- Hamstring curls in three sessions of 10 to 15 repetitions each
- Two sessions of planks performed for as long as possible
- Five sprint sessions consisting of 4-second all-out sprinting and a 30-second rest interval
Of course, these are the basic exercises that you need to perform. If you wish, you can increase the intensity of these exercises to meet your needs.
2. Military Cardio Workout
The primary aim of a military cardio workout is to enhance the body’s metabolism and improve the different physiological biomarkers. These biomarkers include metrics like the heart rate, VO2 max (the maximum amount of oxygen you breathe in during exercise), muscular endurance and so on.
In any case, such a callisthenics fitness routine may involve exercises like the ones mentioned below.
- A warm-up run of varying pace lasting for 10 to 15 minutes
- 30 seconds of burpees, with as many reps as possible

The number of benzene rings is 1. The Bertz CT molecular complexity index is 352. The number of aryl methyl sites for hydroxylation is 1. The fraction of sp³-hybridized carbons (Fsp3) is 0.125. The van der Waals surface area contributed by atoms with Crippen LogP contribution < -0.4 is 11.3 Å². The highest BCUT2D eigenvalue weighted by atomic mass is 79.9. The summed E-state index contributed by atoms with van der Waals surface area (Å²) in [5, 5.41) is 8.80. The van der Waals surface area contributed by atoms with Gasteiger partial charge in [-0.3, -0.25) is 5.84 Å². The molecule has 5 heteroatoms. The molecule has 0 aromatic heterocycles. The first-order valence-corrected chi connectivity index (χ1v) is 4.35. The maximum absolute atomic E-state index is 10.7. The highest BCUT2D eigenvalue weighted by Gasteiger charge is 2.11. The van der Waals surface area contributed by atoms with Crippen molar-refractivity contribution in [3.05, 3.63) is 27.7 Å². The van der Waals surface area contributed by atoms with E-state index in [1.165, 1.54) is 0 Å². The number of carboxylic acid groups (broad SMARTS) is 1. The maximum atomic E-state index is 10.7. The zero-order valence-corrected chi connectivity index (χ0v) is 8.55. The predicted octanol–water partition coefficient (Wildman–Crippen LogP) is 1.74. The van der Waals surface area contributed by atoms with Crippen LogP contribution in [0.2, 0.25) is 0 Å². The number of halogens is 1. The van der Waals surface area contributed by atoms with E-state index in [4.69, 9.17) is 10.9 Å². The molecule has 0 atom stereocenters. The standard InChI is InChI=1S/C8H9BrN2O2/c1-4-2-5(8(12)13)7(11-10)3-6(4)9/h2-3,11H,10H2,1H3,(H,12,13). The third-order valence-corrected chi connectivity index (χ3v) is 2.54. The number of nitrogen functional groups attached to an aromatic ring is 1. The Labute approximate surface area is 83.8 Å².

- 20 seconds of high knees, with as many reps as possible
- 10 seconds of rest
As usual, you can increase the duration of each exercise to get a more intense workout. Furthermore, you can include other types of exercises, such as swimming and jump ropes, if you prefer. Whatever you choose, you need to maintain the rest interval at the end. And for the best results, you can follow it up with a cooldown walk of 10 to 15 minutes.
3. Upper Body/Lower Body Split
If you wish to split your bodyweight training regimen into separate upper-body and lower-body routines, then you can follow this method. For instance, you can do an upper body workout on one day while you perform a lower body workout on the following day.
On the first day, you can do upper-body training exercises like push-ups, pull-ups, planks, inverted rows, dips and others. Subsequently, the next day, you can perform lower-body exercises like squats, hamstring curls, lunges, leg raises, and hill sprints, to name a few.
Such a system will bring a lot of variance to your training regimen, which will help you achieve military fitness in no time. However, it is not necessary to follow this particular routine, meaning that you can set your own schedule in any way you like.
4. Push/Pull Workout Split